>>> clear to me what the right way to do so is.
>> Agreed.   For now, I've changed it to Informational, but I think there
>> remains a discussion around if the draft should be re-rerun through the
>> IAB stream.   My responses today to Alissa's Abstain and Suresh Discuss
>> dig into this.  Is it okay to use those threads for this item?
> Please do; this point was mostly intended to make sure that we didn't
> inadvertently approve the document while those discussions were still going
> on.

This issue is currently with the IESG.

>>> ----------------------------------------------------------------------
>>> ----------------------------------------------------------------------
>>> Section 4.1
>>>  Automated folding of long lines is needed in order to support draft
>>>  compilations that entail a) validation of source input files (e.g.,
>>>  XML, JSON, ABNF, ASN.1) and/or b) dynamic generation of output, using
>>>  a tool that doesn't observe line lengths, that is stitched into the
>>>  final document to be submitted.
>>> I don't think the intended meaning of "source input files" will be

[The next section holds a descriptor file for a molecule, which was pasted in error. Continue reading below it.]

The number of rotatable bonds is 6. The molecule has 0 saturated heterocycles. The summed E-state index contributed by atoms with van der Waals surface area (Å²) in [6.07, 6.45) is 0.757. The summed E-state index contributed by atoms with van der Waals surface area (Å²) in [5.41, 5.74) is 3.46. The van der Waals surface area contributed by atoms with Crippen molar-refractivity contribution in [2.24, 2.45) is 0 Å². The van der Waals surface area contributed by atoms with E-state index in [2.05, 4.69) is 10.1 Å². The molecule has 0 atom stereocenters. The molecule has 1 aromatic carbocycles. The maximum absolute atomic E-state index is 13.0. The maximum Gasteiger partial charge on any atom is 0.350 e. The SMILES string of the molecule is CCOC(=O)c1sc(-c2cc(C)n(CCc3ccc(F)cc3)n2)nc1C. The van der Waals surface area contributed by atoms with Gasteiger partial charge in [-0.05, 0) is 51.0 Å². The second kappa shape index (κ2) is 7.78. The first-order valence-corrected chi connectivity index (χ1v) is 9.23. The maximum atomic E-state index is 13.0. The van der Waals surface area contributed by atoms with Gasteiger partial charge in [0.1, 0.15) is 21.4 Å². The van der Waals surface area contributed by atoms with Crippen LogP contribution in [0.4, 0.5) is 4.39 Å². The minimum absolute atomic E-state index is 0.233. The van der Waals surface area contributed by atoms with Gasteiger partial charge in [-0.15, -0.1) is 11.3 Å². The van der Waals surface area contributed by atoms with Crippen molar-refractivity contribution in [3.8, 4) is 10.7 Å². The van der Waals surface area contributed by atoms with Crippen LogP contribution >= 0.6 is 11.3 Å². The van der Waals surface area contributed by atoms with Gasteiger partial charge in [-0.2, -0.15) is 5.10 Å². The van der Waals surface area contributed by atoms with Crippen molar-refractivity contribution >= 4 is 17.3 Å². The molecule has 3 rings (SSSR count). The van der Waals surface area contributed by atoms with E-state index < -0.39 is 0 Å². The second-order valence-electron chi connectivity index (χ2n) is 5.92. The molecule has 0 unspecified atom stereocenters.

>>> clear to all readers just from this text.  Some discussion of how RFCs
>>> can consider source code, data structures, generated output, etc., that
>>> have standalone representations and natural formats, and the need to
>>> display their contents in the RFC format that has different
>>> requirements might be helpful context for this paragraph and the next.
>> Is the updated text more understandable?
> Yes, thanks

Great, this issue is closed.

>>> Section 7.1.2
>>> For some reason my mental model of "RFC style" does not use the word
>>> "really" in this way, and prefers alternatives like "very" or
>>> "exceptionally".  (Also in Section 8.1.2.)
>> s/Really/Exceptionally/ in both cases.